Randy Risling/Toronto Star via Getty Images
Fast-food chicken chain Popeye’s recently released a fried chicken sandwich (you’ve probably heard about it).
The sandwich is, well… a chicken sandwich.
But the seemingly straightforward announcement started an all-out fast-food feud across social media — and managed to garner coverage from The New York Times to the Washington Post to The New Yorker.
Popeye’s didn’t start this fast-food fire…
This time, it was competitor Chik-fil-A, which responded to the release of Popeye’s new sandwich with an ad for its own “original” chicken sandwich — a move perceived as a jab at Popeye’s.
But even though Popeye’s didn’t light it, it chose to fight it, responding to Chik-fil-A with a Tweet that asked simply, “… y’all good?”
Then, social media really started sizzling as other chicken chains jumped into the fast-food fray with their own emoji-fueled roasts:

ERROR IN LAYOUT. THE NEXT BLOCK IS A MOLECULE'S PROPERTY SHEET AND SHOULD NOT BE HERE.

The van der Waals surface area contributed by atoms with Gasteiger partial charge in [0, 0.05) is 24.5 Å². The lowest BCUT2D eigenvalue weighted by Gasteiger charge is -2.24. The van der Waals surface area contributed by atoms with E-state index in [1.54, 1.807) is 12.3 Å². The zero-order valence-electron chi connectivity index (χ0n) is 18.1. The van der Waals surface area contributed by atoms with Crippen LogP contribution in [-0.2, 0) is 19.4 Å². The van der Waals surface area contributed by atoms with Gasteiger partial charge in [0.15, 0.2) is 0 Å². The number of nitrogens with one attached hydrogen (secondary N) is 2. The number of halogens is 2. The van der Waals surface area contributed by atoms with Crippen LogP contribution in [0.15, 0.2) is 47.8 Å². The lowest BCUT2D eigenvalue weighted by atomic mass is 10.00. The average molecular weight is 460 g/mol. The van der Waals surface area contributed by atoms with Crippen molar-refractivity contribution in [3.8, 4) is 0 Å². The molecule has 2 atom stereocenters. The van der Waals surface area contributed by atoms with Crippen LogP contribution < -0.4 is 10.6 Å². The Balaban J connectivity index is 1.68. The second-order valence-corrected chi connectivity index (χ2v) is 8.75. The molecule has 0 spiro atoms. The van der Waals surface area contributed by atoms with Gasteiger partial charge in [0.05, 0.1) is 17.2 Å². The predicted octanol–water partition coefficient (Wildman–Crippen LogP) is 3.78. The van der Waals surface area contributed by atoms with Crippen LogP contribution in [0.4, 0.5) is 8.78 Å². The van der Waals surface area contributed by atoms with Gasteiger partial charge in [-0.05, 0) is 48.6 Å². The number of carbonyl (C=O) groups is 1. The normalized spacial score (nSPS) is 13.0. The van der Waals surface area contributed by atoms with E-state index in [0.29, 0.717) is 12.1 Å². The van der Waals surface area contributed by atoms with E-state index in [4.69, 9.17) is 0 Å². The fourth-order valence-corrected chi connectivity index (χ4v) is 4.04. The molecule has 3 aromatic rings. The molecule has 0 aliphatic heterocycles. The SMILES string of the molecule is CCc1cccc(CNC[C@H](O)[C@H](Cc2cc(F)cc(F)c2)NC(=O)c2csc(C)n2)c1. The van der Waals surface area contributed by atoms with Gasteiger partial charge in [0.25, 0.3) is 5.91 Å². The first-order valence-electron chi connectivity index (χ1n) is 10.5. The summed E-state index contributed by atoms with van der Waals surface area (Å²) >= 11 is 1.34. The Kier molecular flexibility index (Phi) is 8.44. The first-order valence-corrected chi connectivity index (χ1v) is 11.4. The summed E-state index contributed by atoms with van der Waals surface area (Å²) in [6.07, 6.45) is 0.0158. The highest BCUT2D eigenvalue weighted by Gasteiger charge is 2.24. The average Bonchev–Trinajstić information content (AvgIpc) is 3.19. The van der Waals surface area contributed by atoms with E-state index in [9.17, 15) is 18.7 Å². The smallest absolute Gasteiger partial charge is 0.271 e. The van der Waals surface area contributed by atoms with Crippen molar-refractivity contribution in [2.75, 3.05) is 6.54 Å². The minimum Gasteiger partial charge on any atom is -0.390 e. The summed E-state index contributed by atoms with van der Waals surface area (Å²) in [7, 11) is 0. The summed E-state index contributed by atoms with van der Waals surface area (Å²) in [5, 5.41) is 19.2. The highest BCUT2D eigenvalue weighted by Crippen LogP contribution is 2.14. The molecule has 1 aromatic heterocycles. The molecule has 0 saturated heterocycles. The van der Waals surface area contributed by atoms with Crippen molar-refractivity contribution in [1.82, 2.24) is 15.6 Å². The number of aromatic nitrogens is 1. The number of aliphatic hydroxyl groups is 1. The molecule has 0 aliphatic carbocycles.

- Wendy’s: “Y’all out here fighting about which of these fools has the second best chicken sandwich.”
- Shake Shack: “If you’re lookin’ for a chicken sandwich (without the beef ), you know where to find us.”
- Zaxby’s: “Did someone say sandwiches? ”
Fast food brands can’t just have flavor, they need flair
Wendy’s was famously the first major fast-food chain to develop a larger-than-life “personality” on Twitter, using its social media accounts to crack jokes and roast critics and competitors.
The strategy was so successful that other brands soon followed suit, and now sizzling social banter between fast-food chains on social media is standard fare.
This Popeye’s spectacle was a perfect example: Thanks to the extra attention, Popeye’s sold out of its sandwiches at many locations — and it also added more than 25k followers.
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